Niles Charter Township approves grant applications for Community Park improvements

Published 11:17 am Wednesday, May 17, 2023

NILES CHARTER TOWNSHIP — ​​A local park is one step closer to upgrading its facilities.

During its meeting Monday at Township Hall, the Niles Charter Township Board of Trustees approved a resolution authorizing a DNR Spark Grant application to fund improvements to Community Park, including the construction of 10 pickleball courts and a new shelter to replace the old building that has been demolished.

The park shelter, which was built circa 1940, was shuttered in 2020 due to COVID and was in poor condition. Last year, the Niles Township Park Board commissioned Wightman to study the park shelter, and help develop a master plan to bring the park back to life. In December 2022, Niles Township demolished the building and disposed of all hazards and debris.

The park is approximately 33 acres in size with Brandywine Creek running through it. The township will look at adding the new shelter and connecting it to the current Indian-Michigan River Valley Trail that runs along 3rd Street. Pickleball is a recreational paddle ball sport that combines elements of tennis, badminton and ping-pong. The pickleball courts were added to the grant application due to the increase in demand for pickleball facilities in the area.

Michigan Spark Grants help local communities create, renovate and redevelop public recreation opportunities for residents and visitors—especially those communities whose economies and health were hardest hit by the COVID-19 pandemic.

These grants support projects that provide safe, accessible, public recreation facilities and spaces to improve people’s health, introduce new recreation experiences, build on existing park infrastructure and make it easier for people to enjoy both indoor and outdoor recreation.

  • Projects must support and enhance neighborhood features that promote improved health and safety outcomes or address the increased repair or maintenance needs in response to significantly greater use of public facilities in local communities that have been adversely affected by the COVID-19 pandemic.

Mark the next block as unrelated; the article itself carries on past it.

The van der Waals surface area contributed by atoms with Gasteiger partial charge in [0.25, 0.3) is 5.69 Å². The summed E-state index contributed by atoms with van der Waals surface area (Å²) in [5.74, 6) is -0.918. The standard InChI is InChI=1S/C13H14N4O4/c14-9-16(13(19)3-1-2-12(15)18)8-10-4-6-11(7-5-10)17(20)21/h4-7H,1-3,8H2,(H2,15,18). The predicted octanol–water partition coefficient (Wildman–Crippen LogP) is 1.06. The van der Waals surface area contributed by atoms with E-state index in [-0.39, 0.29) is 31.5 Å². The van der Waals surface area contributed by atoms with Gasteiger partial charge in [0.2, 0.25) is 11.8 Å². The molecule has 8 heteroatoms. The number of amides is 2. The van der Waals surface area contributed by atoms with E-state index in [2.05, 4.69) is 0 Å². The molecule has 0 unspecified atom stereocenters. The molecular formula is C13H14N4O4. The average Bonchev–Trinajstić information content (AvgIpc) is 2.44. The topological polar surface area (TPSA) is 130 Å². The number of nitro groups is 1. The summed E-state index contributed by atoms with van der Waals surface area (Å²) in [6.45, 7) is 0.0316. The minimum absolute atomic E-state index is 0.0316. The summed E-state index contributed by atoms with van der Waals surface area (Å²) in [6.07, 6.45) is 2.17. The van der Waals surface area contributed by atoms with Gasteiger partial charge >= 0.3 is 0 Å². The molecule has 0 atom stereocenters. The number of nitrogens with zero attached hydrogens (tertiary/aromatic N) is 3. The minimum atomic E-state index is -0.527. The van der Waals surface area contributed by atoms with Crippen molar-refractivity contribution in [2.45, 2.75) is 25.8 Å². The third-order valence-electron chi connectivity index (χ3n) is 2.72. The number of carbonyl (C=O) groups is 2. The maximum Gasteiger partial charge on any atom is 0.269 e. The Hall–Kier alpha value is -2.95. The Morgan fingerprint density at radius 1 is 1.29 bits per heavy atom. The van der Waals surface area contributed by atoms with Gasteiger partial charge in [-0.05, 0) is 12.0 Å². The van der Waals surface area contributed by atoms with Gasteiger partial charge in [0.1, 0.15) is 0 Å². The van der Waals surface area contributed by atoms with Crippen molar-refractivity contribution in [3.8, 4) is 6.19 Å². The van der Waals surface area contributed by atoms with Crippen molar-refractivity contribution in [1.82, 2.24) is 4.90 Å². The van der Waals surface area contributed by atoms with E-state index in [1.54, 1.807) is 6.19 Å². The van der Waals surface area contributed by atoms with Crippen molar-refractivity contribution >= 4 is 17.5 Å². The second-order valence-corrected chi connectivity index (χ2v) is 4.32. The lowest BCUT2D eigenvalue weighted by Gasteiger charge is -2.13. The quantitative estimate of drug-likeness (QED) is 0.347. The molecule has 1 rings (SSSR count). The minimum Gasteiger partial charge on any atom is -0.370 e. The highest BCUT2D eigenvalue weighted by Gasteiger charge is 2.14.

• Projects may include the development, renovation or redevelopment of public recreation facilities, and the provision of recreation-focused equipment and programs at public recreation spaces.
  • Funds may be used for activities such as, but not limited to, project review, planning, architecture and engineering services, construction, oversight and compliance activities associated with state and federal requirements, as applicable.

According to Township Park Board Chairperson Jill DeLucia, Spark funding has no impact on local taxes because no match from the township is required. The Spark money available is enough to complete both shelter replacement and court relocation.

“It’s a no-brainer since it’s at no cost,” said Township Clerk Terry Eull.

The decision to include pickleball courts in the grant comes as the township continues to weigh its options regarding its township hall.

The resurfaced pickleball courts at South Fireman’s Park – located behind the township hall on Bell Road – could be removed if a new, expanded town hall is built on the property. After recent consultations with Wightman, the township is weighing its options as to whether or not to construct a new township hall at its current location, renovate/expand its current building or to build a new hall elsewhere on Township property. Township Treasurer Jim Ringler said that in the event that the township does decide to build a new township hall at its current location that the pickleball courts there would be relocated elsewhere.

“We’re committed to the plan that if we were to destroy these courts that we would replace them, whether we get the Spark grant or not,” said Township Supervisor Marge Durm-Hiatt.